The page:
10 Traditional Trattorias in Milan
If you're in search of authentic traditional Milanese cuisine, we can recommend some classic trattorias and osterias where you will be assured a real flavour of the city's best-loved dishes and its people.
Here are 10 typical Milanese restaurants in which to try the authentic cuisine of this northern Italian city.
Trattoria del Nuovo Macello
This family-run local trattoria has stood the test of time and remains one of the go-to places for Milanese and tourists in search of a relaxing evening of traditional food with a creative twist.
Popular antipasti dishes include a selection of cured meats as well as snails with anchovies and parsley. Among the first courses or 'primi', the golden risotto Milanese with saffron stigmas is a must, as is their famous thick 'Coteletta' served pink, with or without bone, as per tradition as a secondo. Leave space for dessert.
This typical Milanese trattoria serves all the traditional favourites, plus some soups, which change according to the season. Despite the many tables, the service is cheerful and attentive.
The menu includes ossobuco, meatballs, onion soups, the classic cotoletta and much more all at trattoria prices. The wine list also reserves some very pleasant surprises.
Bottiglieria Trattoria da Pino
The historic and endearing side of Milan awaits you in the Bottiglieria Trattoria da Pino, but only at lunch time.
The menu includes boiled meat with classic sauces, boiled chicken, nerves and risotto, along with savoury pies and sliced beef.
The welcome is brisk and informal, as you'd expect in full Lombardy fashion.
Cooperativa la Librazione
This cooperative was founded by the partisans in 1945, where customers today are still greeted by a slogan, "long live the rebels", that recalls the era.
Open from lunchtime to 1am, there's no better place to end the day, even just for a beer at the counter.
It's also perfect for a work break: the jovial and cheerful atmosphere is matched by a hearty menu of tripe, shin and cotechino, lentil and broccoli soups. Among the second courses there is stew with rice and other traditional Milanese dishes. The dessert department isn't neglected either, with homemade cakes that allow locals to reminisce about their childhood.
La Bettola di Piero
Furnished like a genuine and typical trattoria, the Bettola di Piero caters for those who are want to eat well and don't have much time.
The menu has a good selection of dishes that guarantee quality and freshness: from fried brains to risotto with ossobuco and braised ravioli or pumpkin amaretti, which literally melt in your mouth. The Milanese cotoletta, duck and veal kidneys are among the main dishes.
The desserts are excellent and the wine pairings are perfect. The kitchen follows the seasons and there's always room for an unmissable dish of the day, especially at lunchtime.
Osteria alla Grande
The slogan of this picturesque tavern is clearly written on its website, the "last stronghold against hamburgers, foods for vegetarians, barley coffee and for those on a diet!"
In the kitchen, there's Signora Elena, who captures the concept of good Milanese food with braised ravioli, homemade gnocchi, real Milanese tripe and baked shank cooked in beer. There's also the seared carpaccio with trevisana and fontina. Ah, and the cassoeula with cabbage and polenta, if you are in a group of at least ten. Very fair prices.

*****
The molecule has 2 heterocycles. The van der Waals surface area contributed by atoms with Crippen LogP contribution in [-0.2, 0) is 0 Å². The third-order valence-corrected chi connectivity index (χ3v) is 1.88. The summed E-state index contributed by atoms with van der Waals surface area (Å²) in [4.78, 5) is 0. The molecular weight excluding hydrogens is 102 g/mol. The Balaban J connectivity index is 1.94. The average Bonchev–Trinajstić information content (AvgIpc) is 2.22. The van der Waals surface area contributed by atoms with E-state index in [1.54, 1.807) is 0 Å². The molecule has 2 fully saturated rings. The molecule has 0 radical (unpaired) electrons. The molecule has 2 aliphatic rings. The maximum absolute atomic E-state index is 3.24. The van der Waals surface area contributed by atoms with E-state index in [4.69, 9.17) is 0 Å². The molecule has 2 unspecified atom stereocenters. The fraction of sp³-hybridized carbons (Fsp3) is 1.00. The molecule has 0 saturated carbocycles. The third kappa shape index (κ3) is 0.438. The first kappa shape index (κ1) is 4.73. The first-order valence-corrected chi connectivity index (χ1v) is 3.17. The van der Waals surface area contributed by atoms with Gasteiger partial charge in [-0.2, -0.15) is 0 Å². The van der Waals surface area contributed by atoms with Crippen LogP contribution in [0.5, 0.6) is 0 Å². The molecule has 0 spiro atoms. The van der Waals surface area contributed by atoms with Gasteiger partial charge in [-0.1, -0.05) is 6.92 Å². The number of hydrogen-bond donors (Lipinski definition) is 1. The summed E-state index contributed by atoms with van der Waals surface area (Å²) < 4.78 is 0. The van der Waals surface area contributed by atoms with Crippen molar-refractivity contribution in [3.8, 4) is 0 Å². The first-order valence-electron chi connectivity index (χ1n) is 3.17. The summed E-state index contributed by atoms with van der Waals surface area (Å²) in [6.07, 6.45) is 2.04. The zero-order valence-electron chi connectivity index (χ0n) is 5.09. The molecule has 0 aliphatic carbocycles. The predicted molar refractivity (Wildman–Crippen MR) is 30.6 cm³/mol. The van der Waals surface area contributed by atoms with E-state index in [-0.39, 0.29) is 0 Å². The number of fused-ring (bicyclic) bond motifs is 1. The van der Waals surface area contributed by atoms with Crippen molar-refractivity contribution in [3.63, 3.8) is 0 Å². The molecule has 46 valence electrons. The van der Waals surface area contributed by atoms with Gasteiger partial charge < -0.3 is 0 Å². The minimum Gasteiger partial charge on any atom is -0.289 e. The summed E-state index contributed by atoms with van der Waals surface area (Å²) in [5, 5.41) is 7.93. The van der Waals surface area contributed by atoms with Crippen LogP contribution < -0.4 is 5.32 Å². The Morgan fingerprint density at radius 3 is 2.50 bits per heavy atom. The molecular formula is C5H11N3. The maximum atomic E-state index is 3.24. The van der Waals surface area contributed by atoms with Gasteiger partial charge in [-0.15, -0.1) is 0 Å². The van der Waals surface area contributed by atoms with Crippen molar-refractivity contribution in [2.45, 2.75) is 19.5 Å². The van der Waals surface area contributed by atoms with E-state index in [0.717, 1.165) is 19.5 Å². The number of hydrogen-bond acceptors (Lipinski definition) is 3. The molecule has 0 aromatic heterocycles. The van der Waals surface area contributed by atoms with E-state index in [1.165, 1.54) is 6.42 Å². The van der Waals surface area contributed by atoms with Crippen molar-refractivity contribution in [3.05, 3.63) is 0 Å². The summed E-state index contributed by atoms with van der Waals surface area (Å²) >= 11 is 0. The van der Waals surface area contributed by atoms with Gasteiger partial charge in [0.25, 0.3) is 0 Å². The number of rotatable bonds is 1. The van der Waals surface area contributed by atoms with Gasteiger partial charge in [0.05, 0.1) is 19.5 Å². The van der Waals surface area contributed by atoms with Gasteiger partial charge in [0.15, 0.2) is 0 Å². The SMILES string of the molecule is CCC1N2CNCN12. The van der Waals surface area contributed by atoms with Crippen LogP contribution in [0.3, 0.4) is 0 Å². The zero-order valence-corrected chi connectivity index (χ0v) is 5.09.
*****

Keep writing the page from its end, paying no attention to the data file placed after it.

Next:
Osteria del Treno
Customers at the Osteria del Treno, might have the chance to experience the large Liberty Room of the restaurant, where they'll get to choose from everything on the menu: whether it's pappardelle, or vegetables with taleggio cream. Boiled meat, marinated rabbit with mint, snails or roast cockerel stuffed with plums, and sausage with apple sauce, onions and mustard might be just a few of the dishes on the changing menu. There are also desserts, including the ricotta sfogliatina with orange sauce. The carefully sourced cheese selection has few rivals in the city.
One of the oldest trattorias in the city is located in the Ticinese area. You can breathe the spartan air of Milan past, and taste the tradition of typical cuisine with cotoletta and potatoes, risotto Milanese and caseaoula. All simple, good, Milanese DOC dishes. In summer, you can stay under the pergola and in winter you might be cheered up by a small trumpet and accordion orchestra.
Trattoria Albero Fiorito
When you want to eat typical and inexpensive food in Milan, Trattoria Albero Fiorito in Via Pellizzone comes to mind. It's here that time seems to have stopped completely.
The environment is rustic, we warn those who seek glamour; no romantic lunches, then, but an honest Milanese meal with some northeastern influence to be exact.
Fried cheese, soups, boiled meats are accompanied by Friulian wine, checked tablecloths and 'brusque' hosts. Open only for lunch, but beware - you must arrive by 1.30pm.
The sign reads "from 1921", and it's since then that the Masuelli family have been serving good Milanese cuisine in Viale Umbria, south of the city.
Milanese and Piedmontese food feature on the menu and in the decor, with Giò Ponti furnishings and an attention to detail that is difficult to find in the new glossy restaurants of the city. The risotto with ossobuco is famous and obviously, the same goes for the cotoletta and polenta.